Steve Howe tried to pitch his way out of the minor leagues Wednesday night and did. He'd hoped to join the San Francisco Giants or Toronto Blue Jays but, instead, was expelled from the minor leagues for defying Commissioner Peter Ueberroth.
Howe, the NL's rookie of the year in 1980, had been scheduled to pitch Wednesday for the San Jose Bees of the Class A California League. Then Ueberroth's office told the Bees to hold him out games until a "discrepancy" in the results of a drug test could be straightened out.
But when Howe and owner Harry Steve of the Bees learned General Manager Al Rosen of the San Francisco Giants and Vice President Pat Gillick of the Toronto Blue Jays had come to see Howe pitch, they gambled. Howe pitched the first five innings of an 11-inning, 6-5 victory over the Fresno Giants.
President John Johnson of the minor league system was quick with a statement: "I have today advised Steve Howe of the San Jose club that he's ineligible to play for San Jose or any other club in the minors effective immediately. I took this action based upon certain information which I have discussed with Mr. Howe regarding his drug rehabilitation effort.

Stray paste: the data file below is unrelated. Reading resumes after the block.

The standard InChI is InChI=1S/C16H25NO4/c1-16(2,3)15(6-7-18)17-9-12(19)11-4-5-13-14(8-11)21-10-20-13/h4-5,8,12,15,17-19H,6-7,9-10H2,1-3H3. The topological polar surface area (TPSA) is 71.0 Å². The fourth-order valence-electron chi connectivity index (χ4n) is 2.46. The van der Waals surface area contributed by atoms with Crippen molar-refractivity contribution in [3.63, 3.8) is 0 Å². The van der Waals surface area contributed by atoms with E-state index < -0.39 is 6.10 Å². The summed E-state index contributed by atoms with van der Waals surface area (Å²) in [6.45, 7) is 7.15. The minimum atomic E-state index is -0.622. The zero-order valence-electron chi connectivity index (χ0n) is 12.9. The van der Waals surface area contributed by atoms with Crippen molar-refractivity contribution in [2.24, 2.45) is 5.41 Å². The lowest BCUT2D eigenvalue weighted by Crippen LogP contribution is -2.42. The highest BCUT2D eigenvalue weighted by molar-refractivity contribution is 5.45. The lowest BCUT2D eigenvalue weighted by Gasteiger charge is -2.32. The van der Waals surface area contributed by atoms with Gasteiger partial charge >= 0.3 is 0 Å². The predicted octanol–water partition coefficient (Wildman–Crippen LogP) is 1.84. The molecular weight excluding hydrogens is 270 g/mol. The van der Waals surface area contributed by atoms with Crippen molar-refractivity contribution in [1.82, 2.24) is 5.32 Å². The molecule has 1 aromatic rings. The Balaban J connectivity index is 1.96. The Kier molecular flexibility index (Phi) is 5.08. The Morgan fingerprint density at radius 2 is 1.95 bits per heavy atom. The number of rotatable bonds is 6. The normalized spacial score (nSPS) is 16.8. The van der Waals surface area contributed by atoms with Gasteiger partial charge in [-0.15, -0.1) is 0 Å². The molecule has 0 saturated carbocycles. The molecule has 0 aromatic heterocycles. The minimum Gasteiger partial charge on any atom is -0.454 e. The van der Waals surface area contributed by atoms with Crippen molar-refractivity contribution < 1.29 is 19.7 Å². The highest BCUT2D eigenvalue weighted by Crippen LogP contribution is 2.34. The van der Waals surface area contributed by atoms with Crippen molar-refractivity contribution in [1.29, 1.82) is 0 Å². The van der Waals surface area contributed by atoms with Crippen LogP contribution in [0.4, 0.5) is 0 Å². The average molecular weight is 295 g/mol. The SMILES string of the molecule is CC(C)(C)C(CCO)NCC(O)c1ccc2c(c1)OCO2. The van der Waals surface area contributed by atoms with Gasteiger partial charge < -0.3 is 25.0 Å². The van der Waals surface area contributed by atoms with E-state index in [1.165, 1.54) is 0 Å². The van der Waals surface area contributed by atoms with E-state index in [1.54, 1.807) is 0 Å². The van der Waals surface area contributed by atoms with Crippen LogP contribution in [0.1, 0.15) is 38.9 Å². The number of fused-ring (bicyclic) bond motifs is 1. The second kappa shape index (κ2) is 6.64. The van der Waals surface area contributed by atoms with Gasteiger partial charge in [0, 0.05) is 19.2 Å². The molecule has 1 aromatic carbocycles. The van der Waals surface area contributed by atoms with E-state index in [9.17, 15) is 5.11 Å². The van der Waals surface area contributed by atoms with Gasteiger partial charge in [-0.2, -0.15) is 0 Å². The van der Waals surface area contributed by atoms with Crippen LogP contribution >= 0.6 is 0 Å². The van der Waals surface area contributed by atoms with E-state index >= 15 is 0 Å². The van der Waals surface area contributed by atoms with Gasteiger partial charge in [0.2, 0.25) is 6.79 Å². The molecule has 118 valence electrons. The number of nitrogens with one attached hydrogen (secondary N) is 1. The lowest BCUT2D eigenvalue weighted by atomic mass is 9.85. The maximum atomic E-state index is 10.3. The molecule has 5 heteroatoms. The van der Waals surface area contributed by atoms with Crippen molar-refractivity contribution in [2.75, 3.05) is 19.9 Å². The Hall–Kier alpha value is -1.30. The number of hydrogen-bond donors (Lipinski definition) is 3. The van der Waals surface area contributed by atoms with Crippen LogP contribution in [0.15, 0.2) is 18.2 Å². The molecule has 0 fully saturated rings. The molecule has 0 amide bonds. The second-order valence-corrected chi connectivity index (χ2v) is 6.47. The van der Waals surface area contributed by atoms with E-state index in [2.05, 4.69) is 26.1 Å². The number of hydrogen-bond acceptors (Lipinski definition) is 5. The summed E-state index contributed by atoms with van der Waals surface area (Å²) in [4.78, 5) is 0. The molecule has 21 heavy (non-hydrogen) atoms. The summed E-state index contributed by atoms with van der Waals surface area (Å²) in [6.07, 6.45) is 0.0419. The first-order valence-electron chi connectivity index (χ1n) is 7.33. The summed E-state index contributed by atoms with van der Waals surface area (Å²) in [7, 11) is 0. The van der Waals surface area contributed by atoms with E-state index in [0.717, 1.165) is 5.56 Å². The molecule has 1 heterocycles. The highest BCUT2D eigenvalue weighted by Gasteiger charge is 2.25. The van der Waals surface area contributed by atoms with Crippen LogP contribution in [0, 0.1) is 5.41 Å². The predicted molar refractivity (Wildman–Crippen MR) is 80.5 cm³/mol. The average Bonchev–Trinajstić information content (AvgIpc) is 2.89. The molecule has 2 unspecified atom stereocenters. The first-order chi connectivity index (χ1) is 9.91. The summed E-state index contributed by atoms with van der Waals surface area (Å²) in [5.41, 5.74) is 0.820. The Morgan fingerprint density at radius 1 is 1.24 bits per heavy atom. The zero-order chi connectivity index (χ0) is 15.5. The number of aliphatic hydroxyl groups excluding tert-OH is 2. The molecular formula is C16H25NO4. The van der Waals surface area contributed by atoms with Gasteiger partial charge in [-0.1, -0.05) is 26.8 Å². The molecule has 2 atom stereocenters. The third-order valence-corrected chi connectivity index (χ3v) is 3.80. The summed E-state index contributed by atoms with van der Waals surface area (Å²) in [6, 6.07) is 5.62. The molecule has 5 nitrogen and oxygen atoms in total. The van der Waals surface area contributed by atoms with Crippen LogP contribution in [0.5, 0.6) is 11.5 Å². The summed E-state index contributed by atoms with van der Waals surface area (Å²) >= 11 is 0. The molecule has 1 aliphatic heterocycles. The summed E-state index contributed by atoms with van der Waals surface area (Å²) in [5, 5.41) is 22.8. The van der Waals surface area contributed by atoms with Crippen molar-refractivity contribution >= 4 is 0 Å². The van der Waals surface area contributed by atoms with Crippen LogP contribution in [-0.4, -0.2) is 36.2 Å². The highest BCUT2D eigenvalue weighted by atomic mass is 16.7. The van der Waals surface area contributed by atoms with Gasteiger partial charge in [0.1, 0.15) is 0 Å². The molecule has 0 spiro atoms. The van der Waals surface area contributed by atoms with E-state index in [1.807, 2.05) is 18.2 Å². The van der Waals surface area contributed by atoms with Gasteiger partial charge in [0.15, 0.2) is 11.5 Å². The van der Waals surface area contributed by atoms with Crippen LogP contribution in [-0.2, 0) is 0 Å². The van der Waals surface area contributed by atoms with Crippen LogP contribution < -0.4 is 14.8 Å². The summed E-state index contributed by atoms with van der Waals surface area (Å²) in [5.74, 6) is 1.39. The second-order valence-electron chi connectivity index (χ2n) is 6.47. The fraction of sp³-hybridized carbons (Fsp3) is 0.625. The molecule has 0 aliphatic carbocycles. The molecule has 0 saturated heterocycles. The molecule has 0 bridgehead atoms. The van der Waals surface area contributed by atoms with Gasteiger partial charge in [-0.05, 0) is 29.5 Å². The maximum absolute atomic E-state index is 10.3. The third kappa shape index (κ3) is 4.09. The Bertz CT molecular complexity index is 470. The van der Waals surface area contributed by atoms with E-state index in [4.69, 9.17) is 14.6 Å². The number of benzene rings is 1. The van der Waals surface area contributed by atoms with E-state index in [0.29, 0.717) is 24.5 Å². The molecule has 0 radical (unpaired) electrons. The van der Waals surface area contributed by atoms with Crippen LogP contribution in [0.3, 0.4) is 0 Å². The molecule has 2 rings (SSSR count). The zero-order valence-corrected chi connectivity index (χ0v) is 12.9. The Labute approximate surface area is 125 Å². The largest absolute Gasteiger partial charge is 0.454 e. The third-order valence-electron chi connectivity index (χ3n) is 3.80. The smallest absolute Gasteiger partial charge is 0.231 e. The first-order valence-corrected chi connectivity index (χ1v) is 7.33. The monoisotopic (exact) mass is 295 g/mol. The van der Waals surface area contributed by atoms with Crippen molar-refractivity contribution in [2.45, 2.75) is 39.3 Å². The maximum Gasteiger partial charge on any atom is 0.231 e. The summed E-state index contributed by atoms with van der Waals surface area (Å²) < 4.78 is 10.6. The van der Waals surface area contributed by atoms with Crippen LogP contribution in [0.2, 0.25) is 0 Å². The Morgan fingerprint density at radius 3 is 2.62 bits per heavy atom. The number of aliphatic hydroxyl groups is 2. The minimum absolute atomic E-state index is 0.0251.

Ueberroth's statement came next: "The commissioner's office is aware of John Johnson's action with regard to Steve Howe as well as information on which he based his decision. We support his action. . . . "
The Bees said yesterday that a May 1 drug test was the problem. "They told us some findings were positive in the test," a spokesman said. The Giants and Blue Jays had seemed interested in Howe, who was 2-1 with a 1.97 ERA. . .
Bruce Schoenfeld, 24, a sportswriter for the Cincinnati Post, swore a private criminal complaint against pitcher John Denny (1-4, 5.31 ERA) of the Reds, claiming Denny assaulted him before Wednesday's game in Philadelphia.
The complaint charged simple assault, terroristic threats and harassment, all misdemeanors. Specifically, Denny banged Schoenfeld's head against a wall, Schoenfeld claims.
Not so, said Denny, 33, who doesn't face arrest. A hearing will be held before a trial commissioner, who will try to resolve the dispute. If Schoenfeld and Denny can't settle things then, Denny will have to go to Municipal Court. OBITUARY